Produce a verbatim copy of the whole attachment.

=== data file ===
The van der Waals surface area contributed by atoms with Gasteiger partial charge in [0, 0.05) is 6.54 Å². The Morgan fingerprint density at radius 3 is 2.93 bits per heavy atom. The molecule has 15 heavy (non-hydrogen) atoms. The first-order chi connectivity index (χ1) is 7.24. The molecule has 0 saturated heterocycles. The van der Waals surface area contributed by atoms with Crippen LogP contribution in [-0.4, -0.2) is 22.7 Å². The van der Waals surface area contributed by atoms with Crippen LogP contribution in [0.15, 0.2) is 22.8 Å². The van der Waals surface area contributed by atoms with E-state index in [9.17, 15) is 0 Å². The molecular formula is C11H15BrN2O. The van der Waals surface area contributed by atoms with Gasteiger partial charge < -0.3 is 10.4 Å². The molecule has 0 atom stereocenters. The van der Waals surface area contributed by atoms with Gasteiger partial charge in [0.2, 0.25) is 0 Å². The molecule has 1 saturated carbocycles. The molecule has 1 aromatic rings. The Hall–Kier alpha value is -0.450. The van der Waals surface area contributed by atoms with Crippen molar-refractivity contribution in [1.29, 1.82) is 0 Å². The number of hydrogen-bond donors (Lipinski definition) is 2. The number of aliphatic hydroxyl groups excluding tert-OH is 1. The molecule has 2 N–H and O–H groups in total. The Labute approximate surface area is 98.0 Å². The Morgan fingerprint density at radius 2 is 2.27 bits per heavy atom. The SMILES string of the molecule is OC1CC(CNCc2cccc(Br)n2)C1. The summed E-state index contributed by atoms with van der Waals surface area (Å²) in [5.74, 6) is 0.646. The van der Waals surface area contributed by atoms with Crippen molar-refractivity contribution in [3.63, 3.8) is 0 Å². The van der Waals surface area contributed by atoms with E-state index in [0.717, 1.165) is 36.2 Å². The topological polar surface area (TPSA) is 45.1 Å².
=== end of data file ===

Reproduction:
The van der Waals surface area contributed by atoms with Gasteiger partial charge in [0, 0.05) is 6.54 Å². The Morgan fingerprint density at radius 3 is 2.93 bits per heavy atom. The molecule has 15 heavy (non-hydrogen) atoms. The first-order chi connectivity index (χ1) is 7.24. The molecule has 0 saturated heterocycles. The van der Waals surface area contributed by atoms with Crippen LogP contribution in [-0.4, -0.2) is 22.7 Å². The van der Waals surface area contributed by atoms with Crippen LogP contribution in [0.15, 0.2) is 22.8 Å². The van der Waals surface area contributed by atoms with E-state index in [9.17, 15) is 0 Å². The molecular formula is C11H15BrN2O. The van der Waals surface area contributed by atoms with Gasteiger partial charge < -0.3 is 10.4 Å². The molecule has 0 atom stereocenters. The van der Waals surface area contributed by atoms with Gasteiger partial charge in [0.2, 0.25) is 0 Å². The molecule has 1 saturated carbocycles. The molecule has 1 aromatic rings. The Hall–Kier alpha value is -0.450. The van der Waals surface area contributed by atoms with Crippen molar-refractivity contribution in [1.29, 1.82) is 0 Å². The number of hydrogen-bond donors (Lipinski definition) is 2. The number of aliphatic hydroxyl groups excluding tert-OH is 1. The molecule has 2 N–H and O–H groups in total. The Labute approximate surface area is 98.0 Å². The Morgan fingerprint density at radius 2 is 2.27 bits per heavy atom. The SMILES string of the molecule is OC1CC(CNCc2cccc(Br)n2)C1. The summed E-state index contributed by atoms with van der Waals surface area (Å²) in [5.74, 6) is 0.646. The van der Waals surface area contributed by atoms with Crippen molar-refractivity contribution in [3.63, 3.8) is 0 Å². The van der Waals surface area contributed by atoms with E-state index in [0.717, 1.165) is 36.2 Å². The topological polar surface area (TPSA) is 45.1 Å².